You know you should sleep more (which could happen), walk more (which should happen), and turn off your phone (that's not happening). Here are a few surprising ways to quiet your brain at different times of day -- without going off the grid.
Do Some Heavy (Mental) Lifting
A counterintuitive way to calm a frazzled, wandering mind is to take on a more demanding task. In a 2007 study published in the Association for Psychological Science journal discovered that the more demanding the task, the less distracted the subjects were.
How to do it: When you feel yourself darting out in a thousand different directions, rather than play Whac-A-Mole with your email, immerse yourself in one of your most challenging projects, one that will require your full attention.
Try it when: Your energy is high (as in, not at bedtime), but you're feeling stressed because you have your hands in a bunch of different half-done tasks.
Don't Spend More Than Six Hours Alone
While there's growing evidence that working from home can reduce stress and increase productivity, there's reason to believe that spending too much time alone is a recipe for anxiety. Face time with another person can have a grounding and calming effect, and you should do it every four to six hours. A study done at the University of Illinois at Chicago College of Medicine suggests that a change in brain hormones due to social isolation was responsible for aggression and anxiety in mice.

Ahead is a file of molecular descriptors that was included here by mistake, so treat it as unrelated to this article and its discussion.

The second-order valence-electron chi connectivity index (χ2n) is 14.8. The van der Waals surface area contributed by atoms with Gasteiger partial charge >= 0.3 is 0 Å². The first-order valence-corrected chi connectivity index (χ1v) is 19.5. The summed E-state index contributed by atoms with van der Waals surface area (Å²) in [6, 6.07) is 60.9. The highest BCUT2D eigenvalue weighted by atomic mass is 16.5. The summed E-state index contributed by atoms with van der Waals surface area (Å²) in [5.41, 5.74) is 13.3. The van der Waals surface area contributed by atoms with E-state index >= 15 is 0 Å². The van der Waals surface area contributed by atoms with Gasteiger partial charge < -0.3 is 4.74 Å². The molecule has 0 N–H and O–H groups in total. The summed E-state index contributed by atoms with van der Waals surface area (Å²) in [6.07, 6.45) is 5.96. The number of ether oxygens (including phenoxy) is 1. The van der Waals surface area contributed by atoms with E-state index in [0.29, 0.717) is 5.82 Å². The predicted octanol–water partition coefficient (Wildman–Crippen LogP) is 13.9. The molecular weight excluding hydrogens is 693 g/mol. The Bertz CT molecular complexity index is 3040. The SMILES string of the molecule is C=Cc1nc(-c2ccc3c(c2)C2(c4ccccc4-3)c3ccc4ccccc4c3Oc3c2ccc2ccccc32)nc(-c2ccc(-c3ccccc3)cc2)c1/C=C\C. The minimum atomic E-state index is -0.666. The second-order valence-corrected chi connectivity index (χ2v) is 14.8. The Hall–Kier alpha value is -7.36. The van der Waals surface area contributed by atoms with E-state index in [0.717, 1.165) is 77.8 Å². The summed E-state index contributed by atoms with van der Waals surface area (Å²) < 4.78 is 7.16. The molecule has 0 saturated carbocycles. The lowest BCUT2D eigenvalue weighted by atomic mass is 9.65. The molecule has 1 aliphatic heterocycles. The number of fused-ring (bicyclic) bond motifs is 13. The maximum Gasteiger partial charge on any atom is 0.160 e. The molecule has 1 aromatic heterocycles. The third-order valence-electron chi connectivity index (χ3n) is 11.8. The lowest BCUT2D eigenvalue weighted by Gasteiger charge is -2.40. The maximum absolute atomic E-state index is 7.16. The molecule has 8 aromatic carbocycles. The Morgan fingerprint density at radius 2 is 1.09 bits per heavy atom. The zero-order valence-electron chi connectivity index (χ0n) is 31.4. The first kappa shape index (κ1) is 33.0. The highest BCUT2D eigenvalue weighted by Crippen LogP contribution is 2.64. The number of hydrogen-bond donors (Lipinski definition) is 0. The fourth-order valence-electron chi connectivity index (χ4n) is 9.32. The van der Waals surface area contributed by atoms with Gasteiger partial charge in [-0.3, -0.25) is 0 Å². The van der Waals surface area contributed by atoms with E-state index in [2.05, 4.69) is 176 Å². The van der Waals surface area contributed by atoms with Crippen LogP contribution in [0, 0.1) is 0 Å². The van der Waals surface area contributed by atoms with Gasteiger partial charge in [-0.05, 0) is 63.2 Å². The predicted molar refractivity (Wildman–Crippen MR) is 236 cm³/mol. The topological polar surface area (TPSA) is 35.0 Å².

How to do it: Commit to regular daily doses of human moments. Whether that's coffee with a friend or a hair appointment—interact with a real person in the flesh, not on your phone.
Try it when: You don't remember when you last spoke a word out loud to another person.
Balance on One Leg
A powerful way to calm the mind is to redirect attention to the body. Somatosensory activities, which are simply exercises designed to help you sense your own body, can help sharpen cognitive and physical performance. Use it to help with balance, attention and focus issues for children and adults, and you can use them to quiet the mental chatter.
How to do it: Try standing on one leg with your eyes closed (better yet, try it on a wobble board). Change your clothes or put on your shoes without sitting down or holding onto anything.
Try it when: Your brain is about to explode.
Put Up Stop Signs
You weren't born knowing that a red light means hit the brakes. But you've done a pretty solid job of assimilating that information, as you have other habits, like tying your shoes or driving. And you can do the same for a racing mind—if you turn it into a habit.
How to do it: Get yourself a packet of tiny dot-shaped stickers, and put them in select places where you'll come across them regularly: On the back of your phone, on the fridge, the bathroom mirror, the steering wheel. Every time you see one, take three deep, grounding breaths. A study published in the Journal of Alternative and Complementary Medicine found yogic breathing to be a beneficial adjunct treatment for those suffering from anxiety and stress disorders—even those with post-traumatic stress disorder (PTSD). Don’t have stickers handy? Train yourself to pair breathing with actions you do every day; for instance, every time you walk through a doorway or open the fridge.
Try it when: Your thoughts are racing so fast you can't keep up.
This article was originally written by Terri Trespicio. We shared it with you because we found it very informative and helpful for easing a racing mind and de-stressing your life.